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Scientists develop nutritional supplement to treat drug-resistant epilepsy


The first clinical trial of a new nutritional treatment for children and adults with severe forms of epilepsy, which was co-developed by UCLA researchers and based on the keto diet, has completed, according to a report in the Journal of Neuroscience, a new oral nutrient based on the keto diet to treat seizures by up to 50% in children and adults with drug-resistant epilepsy.


The study, published in Brain Communications, revealed that doctors evaluated the use of the treatment, an oral liquid nutritional supplement.


The keto diet consists of high fat, low carbohydrate, adequate protein consumption and mimics a fasting state, which alters the metabolism to use body fat as the primary source of energy. This shift from carbohydrates to fats as fuel for the body is known as ketosis.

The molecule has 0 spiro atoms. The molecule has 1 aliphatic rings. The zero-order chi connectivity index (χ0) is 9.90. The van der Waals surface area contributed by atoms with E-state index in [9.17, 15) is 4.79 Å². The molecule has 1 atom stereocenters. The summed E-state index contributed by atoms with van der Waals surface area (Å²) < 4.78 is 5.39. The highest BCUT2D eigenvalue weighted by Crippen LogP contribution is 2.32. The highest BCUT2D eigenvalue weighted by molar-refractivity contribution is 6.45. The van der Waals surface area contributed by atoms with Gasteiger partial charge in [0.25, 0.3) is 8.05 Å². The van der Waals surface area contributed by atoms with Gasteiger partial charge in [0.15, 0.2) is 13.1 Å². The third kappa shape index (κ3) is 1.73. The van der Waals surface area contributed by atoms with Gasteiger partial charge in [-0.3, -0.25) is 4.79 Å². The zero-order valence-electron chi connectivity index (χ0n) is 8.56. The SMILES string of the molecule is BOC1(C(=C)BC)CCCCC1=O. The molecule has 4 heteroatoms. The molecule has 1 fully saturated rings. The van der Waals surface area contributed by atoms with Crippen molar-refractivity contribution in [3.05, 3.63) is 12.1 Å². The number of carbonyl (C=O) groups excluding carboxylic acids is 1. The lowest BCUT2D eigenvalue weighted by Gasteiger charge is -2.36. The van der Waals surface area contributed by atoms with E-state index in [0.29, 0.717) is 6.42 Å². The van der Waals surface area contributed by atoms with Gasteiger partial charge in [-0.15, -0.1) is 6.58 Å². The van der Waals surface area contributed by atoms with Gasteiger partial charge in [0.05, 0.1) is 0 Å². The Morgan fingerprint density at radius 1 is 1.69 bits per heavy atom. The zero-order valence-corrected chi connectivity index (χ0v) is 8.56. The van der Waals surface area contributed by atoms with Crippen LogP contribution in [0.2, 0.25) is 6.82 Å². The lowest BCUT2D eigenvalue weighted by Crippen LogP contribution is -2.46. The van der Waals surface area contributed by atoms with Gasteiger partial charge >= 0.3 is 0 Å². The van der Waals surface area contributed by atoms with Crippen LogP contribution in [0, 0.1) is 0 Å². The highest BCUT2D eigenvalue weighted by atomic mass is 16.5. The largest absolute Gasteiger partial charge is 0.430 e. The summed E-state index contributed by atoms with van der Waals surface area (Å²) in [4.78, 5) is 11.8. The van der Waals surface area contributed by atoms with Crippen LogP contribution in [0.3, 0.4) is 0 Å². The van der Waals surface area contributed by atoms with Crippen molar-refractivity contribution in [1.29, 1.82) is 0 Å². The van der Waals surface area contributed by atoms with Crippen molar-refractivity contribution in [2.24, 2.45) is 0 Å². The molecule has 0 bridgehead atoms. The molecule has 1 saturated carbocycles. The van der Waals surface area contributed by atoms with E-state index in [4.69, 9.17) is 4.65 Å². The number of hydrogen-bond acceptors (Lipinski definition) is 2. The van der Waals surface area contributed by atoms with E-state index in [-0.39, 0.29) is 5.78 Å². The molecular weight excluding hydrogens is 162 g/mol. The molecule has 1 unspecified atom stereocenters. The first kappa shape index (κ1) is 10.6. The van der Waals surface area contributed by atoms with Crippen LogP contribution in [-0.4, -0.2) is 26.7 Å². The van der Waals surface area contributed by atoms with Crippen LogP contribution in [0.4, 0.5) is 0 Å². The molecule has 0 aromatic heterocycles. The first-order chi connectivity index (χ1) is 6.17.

It is widely used to treat drug-resistant epilepsy However, a highly restrictive diet, which can cause constipation, low blood sugar and stomach problems, can have poor compliance and is not suitable for everyone. Some diabetes supplements are also known to be unappetizing. .



The new treatment builds on new findings from University of California researchers, who have discovered a different underlying mechanism to explain why the keto diet is effective in combating epilepsy. In developing a new treatment, researchers also sought to reduce the harmful side effects caused by the keto diet.


Corresponding author Professor Matthew Walker of the Queen Square Institute of Neurology at UCLA said: "The ketogenic diet has been used for 100 years to treat epilepsy, helping to reduce seizures in both children and adults.

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